Jamaican farmers will be getting a £16.7 million (US$21.9 million) boost to help them increase productivity and gain greater market access.
This has been made possible through a grant from the United Kingdom Department for International Development (DFID) under the UK Caribbean Infrastructure Partnership Fund (UKCIF), which is administered by the Caribbean Development Bank (CDB).
The grant is to benefit the Southern Plains Agricultural Development Project (SPAD), which is to target 795 hectares of Government-owned lands to be leased to farmers in the communities of Amity Hall in St Catherine and Parnassus in Clarendon.
Small and medium-sized farmers are to make up the majority of the beneficiaries, with 495 hectares allocated for them. Some 15 per cent of the space – 124 hectares – is to be reserved for women farmers, and 70 hectares for young farmers.
The planned infrastructure works, incorporating climate-resilience measures, is to include: improved irrigation, drainage and flood control systems; and farm roads expansion and rehabilitation.
CDB Director of Projects, Daniel Best, said the project is aligned with the recently-launched Essex Valley Agricultural Project in St Elizabeth, Jamaica, and once again demonstrates how strategic investments in agriculture can help transform the region’s economies.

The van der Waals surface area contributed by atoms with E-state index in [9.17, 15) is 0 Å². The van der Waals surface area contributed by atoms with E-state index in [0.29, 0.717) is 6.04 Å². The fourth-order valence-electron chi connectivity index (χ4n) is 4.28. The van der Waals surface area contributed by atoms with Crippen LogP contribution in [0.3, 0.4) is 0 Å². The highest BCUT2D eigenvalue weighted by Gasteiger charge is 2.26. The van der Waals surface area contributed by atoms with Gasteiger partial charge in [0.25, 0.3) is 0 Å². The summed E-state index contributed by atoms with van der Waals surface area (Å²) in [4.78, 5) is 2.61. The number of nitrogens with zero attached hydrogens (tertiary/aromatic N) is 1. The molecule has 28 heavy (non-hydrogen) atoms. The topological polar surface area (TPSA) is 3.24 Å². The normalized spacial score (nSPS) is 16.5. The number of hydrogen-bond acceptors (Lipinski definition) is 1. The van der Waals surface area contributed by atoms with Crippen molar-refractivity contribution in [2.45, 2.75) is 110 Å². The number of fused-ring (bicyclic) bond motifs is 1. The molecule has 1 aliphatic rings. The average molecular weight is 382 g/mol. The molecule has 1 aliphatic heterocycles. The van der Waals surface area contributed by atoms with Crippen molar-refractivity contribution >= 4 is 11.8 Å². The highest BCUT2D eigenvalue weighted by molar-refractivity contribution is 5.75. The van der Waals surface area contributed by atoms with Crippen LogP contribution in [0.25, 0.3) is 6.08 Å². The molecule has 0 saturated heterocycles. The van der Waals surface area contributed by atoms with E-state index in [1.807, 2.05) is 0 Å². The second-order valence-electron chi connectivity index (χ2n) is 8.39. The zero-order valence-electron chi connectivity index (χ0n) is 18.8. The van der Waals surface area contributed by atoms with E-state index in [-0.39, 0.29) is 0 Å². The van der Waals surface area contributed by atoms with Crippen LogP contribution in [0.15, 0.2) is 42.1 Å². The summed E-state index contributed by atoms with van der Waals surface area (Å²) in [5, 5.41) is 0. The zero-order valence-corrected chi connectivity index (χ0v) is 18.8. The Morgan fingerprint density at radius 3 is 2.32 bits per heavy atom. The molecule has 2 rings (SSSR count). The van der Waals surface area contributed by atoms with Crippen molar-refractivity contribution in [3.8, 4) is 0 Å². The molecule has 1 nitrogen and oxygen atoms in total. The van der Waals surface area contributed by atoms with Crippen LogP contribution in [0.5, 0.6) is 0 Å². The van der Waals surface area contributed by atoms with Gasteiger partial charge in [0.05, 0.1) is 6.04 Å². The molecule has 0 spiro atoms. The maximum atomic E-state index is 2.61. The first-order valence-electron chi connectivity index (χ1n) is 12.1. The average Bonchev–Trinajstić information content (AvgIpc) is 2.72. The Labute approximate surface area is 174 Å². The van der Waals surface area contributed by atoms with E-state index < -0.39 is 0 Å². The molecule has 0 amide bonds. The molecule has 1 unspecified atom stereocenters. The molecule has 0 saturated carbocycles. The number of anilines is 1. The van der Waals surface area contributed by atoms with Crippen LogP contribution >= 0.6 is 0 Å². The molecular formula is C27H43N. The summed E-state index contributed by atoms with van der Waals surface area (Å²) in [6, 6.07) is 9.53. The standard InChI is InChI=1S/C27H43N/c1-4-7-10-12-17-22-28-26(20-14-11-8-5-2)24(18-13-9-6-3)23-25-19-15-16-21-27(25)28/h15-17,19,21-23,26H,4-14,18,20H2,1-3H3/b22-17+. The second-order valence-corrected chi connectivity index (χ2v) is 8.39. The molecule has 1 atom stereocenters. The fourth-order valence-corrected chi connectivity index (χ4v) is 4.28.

“We know that agriculture has the potential to drive economic growth in the Caribbean, and so we’re excited to support this very significant project. A preliminary finding from an ongoing CDB-financed study – the ‘State of Agriculture in the Caribbean’ – is the need for modernisation of our systems, techniques and structures, to push agriculture to the next level. We know that farming done right can create better lives and reduce poverty in our communities. This project is geared at helping make that happen for Jamaicans, and we are pleased to partner with the Government and people of Jamaica on it,” said Best.